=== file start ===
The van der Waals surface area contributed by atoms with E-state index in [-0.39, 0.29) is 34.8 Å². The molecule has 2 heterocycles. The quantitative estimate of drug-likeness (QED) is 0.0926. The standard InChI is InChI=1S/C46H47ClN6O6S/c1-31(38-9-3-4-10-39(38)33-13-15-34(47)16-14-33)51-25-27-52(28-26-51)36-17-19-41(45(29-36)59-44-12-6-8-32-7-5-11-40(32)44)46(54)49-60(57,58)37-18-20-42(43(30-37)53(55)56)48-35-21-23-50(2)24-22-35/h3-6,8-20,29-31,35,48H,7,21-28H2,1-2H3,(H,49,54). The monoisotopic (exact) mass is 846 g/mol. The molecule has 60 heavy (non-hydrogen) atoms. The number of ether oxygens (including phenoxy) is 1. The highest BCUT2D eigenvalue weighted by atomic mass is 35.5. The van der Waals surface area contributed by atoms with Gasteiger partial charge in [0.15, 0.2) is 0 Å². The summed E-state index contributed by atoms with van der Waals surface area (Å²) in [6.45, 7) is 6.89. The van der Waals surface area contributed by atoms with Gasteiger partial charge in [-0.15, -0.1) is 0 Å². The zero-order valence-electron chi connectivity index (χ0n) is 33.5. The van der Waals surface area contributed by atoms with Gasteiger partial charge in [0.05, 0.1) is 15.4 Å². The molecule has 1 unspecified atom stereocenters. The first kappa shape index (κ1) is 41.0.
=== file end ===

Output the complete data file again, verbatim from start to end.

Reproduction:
The van der Waals surface area contributed by atoms with E-state index in [-0.39, 0.29) is 34.8 Å². The molecule has 2 heterocycles. The quantitative estimate of drug-likeness (QED) is 0.0926. The standard InChI is InChI=1S/C46H47ClN6O6S/c1-31(38-9-3-4-10-39(38)33-13-15-34(47)16-14-33)51-25-27-52(28-26-51)36-17-19-41(45(29-36)59-44-12-6-8-32-7-5-11-40(32)44)46(54)49-60(57,58)37-18-20-42(43(30-37)53(55)56)48-35-21-23-50(2)24-22-35/h3-6,8-20,29-31,35,48H,7,21-28H2,1-2H3,(H,49,54). The monoisotopic (exact) mass is 846 g/mol. The molecule has 60 heavy (non-hydrogen) atoms. The number of ether oxygens (including phenoxy) is 1. The highest BCUT2D eigenvalue weighted by atomic mass is 35.5. The van der Waals surface area contributed by atoms with Gasteiger partial charge in [0.15, 0.2) is 0 Å². The summed E-state index contributed by atoms with van der Waals surface area (Å²) in [6.45, 7) is 6.89. The van der Waals surface area contributed by atoms with Gasteiger partial charge in [-0.15, -0.1) is 0 Å². The zero-order valence-electron chi connectivity index (χ0n) is 33.5. The van der Waals surface area contributed by atoms with Gasteiger partial charge in [0.05, 0.1) is 15.4 Å². The molecule has 1 unspecified atom stereocenters. The first kappa shape index (κ1) is 41.0.